It's not news that the Pentagon's fated F-35 program is riddled with dilemmas. For more than a decade, it's bumped into roadblock after roadblock. When the planes aren't grounded, they're forbidden to fly in bad weather, combat missions or at night. Vanity Fair just published a lengthy look at just how bad a mess it is.
It's a frustrating read as it catalogs problem after problem with the program and the complicated politics that dictate its future. Perhaps refreshingly, the challenges laid out seem to stem not from corruption but the overwhelmingly complex task of making the Air Force, Marines and Navy happy while also doling out capital to as many congressional districts as possible, through spending on contractors.
Again, we already knew there were problems. But that doesn't make the specifics any easier to swallow. Vanity Fair's Adam Ciralsky walks through the challenges one-at-a-time. Problem number one: these planes are friggin' expensive:
According to the Government Accountability Office (G.A.O.), which is relatively independent, the price tag for each F-35 was supposed to be $81 million when the program began in October 2001. Since that time, the price per plane has basically doubled, to $161 million. Full-rate production of the F-35, which was supposed to start in 2012, will not start until 2019. The Joint Program Office, which oversees the project, disagrees with the G.A.O.’s assessment, arguing that it does not break out the F-35 by variant and does not take into account what they contend is a learning curve that will drive prices down over time. They say a more realistic figure is $120 million a copy, which will go down with each production batch. Critics, like Winslow Wheeler, from the Project on Government Oversight and a longtime G.A.O. official, argue the opposite: “The true cost of the airplane—when you cast aside all the bullshit—is $219 million or more a copy, and that number is likely to go up.”
A lot of that money is supposed to go towards innovative new technology. Which brings us to problem number two: the innovative new technology doesn't work. Ciralsky goes over the fancy helmet-mounted displays that purportedly give the pilots x-ray vision:
Pierre Sprey… contends that, even if designers can deal with latency and jitter, the resolution of the video is “fatally inferior” compared with the human eye when it comes to confronting enemy aircraft. “Right from the start, they should have known there would be a huge computation problem and a huge resolution problem,” says Sprey. “Why do drones shoot up wedding parties in Afghanistan? Because the resolution is so poor. That was knowable before the helmet was built.” The helmet-mounted display, says Sprey, is “a total fuckup from start to finish.”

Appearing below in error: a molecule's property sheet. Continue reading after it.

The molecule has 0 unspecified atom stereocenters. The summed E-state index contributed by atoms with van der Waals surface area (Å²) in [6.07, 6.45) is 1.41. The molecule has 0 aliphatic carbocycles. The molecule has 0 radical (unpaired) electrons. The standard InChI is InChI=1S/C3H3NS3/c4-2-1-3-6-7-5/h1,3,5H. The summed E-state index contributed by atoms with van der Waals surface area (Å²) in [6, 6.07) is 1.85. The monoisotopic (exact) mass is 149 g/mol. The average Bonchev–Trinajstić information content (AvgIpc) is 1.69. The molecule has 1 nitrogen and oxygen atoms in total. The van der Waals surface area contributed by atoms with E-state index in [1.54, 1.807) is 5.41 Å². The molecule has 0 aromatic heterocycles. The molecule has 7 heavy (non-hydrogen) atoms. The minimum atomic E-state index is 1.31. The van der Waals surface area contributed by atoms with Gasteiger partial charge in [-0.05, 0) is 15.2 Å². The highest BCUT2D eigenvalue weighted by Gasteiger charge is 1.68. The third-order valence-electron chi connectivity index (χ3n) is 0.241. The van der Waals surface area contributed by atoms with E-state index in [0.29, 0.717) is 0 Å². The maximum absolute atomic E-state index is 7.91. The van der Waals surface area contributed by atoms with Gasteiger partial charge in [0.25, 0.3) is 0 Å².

When they were lining everything up a decade ago, the government didn't spread out responsibility very well. Problem number three: the government's getting stuck with the bill again and again. Ciralsky quotes Gen. Christopher Bogdan who heads the Joint Strike Fighter program:
“Most of the risk on this program when we signed this contract in early 2001 was on the government squarely. Cost risk. Technical risk. Perfect example: in the development program, we pay Lockheed Martin whatever it costs them to do a particular task. And if they fail at that task, then we pay them to fix it. And they don’t lose anything.”
To be fair, the planes do fly, but they're far from combat ready. The F-35s have been on the disabled list for years, despite the $1.5 trillion dollars that's being invested in the program. It's just one problem after another after another.
It's not just the generals running the program that are responsible, either. The politicians who approved funding for the fleet did their best to spread the Defense Department dollars around the country. Problem number four: politically minded spending does not build good aircraft. In fact, Ciralsky says it's quite the opposite:
The political process that keeps the Joint Strike Fighter airborne has never stalled. The program was designed to spread money so far and so wide—at last count, among some 1,400 separate subcontractors, strategically dispersed among key congressional districts—that no matter how many cost overruns, blown deadlines, or serious design flaws, it would be immune to termination. It was, as bureaucrats say, “politically engineered.”
Now time will tell whether the F-35 will become the fighter jet for America's future—they really are neat when they work!—or just another political boondoggle. The Marines say they'll have their fleet combat ready by 2015, while the Air Force and Navy need a few more years. Then again, it wasn't long ago that they were saying the same thing about 2012. [Vanity Fair]
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